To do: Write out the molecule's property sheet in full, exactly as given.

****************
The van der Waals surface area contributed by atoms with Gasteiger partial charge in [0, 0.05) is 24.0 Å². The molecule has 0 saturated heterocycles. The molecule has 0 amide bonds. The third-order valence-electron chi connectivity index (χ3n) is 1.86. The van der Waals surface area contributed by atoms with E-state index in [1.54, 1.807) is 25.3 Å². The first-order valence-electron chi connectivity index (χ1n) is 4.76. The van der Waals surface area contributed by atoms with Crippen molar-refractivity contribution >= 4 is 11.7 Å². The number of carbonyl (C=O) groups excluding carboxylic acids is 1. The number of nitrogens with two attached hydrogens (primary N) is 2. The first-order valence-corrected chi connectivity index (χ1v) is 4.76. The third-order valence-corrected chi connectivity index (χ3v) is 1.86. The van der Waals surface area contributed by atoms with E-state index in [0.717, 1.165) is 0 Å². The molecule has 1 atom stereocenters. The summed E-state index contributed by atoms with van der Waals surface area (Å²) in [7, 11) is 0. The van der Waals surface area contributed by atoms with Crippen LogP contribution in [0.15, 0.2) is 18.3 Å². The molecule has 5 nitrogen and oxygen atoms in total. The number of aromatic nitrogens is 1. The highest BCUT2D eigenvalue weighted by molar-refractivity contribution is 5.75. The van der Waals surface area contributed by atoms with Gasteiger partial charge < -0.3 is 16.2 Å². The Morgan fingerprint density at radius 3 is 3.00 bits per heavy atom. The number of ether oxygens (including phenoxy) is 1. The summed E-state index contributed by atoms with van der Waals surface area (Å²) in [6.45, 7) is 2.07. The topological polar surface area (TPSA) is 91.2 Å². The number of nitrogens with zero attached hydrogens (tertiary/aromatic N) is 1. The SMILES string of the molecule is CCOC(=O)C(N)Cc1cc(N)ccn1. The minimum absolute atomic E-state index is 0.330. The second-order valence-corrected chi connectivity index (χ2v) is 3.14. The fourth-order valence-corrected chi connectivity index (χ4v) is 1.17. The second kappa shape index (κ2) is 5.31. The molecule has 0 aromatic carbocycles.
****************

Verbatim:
The van der Waals surface area contributed by atoms with Gasteiger partial charge in [0, 0.05) is 24.0 Å². The molecule has 0 saturated heterocycles. The molecule has 0 amide bonds. The third-order valence-electron chi connectivity index (χ3n) is 1.86. The van der Waals surface area contributed by atoms with E-state index in [1.54, 1.807) is 25.3 Å². The first-order valence-electron chi connectivity index (χ1n) is 4.76. The van der Waals surface area contributed by atoms with Crippen molar-refractivity contribution >= 4 is 11.7 Å². The number of carbonyl (C=O) groups excluding carboxylic acids is 1. The number of nitrogens with two attached hydrogens (primary N) is 2. The first-order valence-corrected chi connectivity index (χ1v) is 4.76. The third-order valence-corrected chi connectivity index (χ3v) is 1.86. The van der Waals surface area contributed by atoms with E-state index in [0.717, 1.165) is 0 Å². The molecule has 1 atom stereocenters. The summed E-state index contributed by atoms with van der Waals surface area (Å²) in [7, 11) is 0. The van der Waals surface area contributed by atoms with Crippen LogP contribution in [0.15, 0.2) is 18.3 Å². The molecule has 5 nitrogen and oxygen atoms in total. The number of aromatic nitrogens is 1. The highest BCUT2D eigenvalue weighted by molar-refractivity contribution is 5.75. The van der Waals surface area contributed by atoms with Gasteiger partial charge < -0.3 is 16.2 Å². The Morgan fingerprint density at radius 3 is 3.00 bits per heavy atom. The number of ether oxygens (including phenoxy) is 1. The summed E-state index contributed by atoms with van der Waals surface area (Å²) in [6.45, 7) is 2.07. The topological polar surface area (TPSA) is 91.2 Å². The number of nitrogens with zero attached hydrogens (tertiary/aromatic N) is 1. The SMILES string of the molecule is CCOC(=O)C(N)Cc1cc(N)ccn1. The minimum absolute atomic E-state index is 0.330. The second-order valence-corrected chi connectivity index (χ2v) is 3.14. The fourth-order valence-corrected chi connectivity index (χ4v) is 1.17. The second kappa shape index (κ2) is 5.31. The molecule has 0 aromatic carbocycles.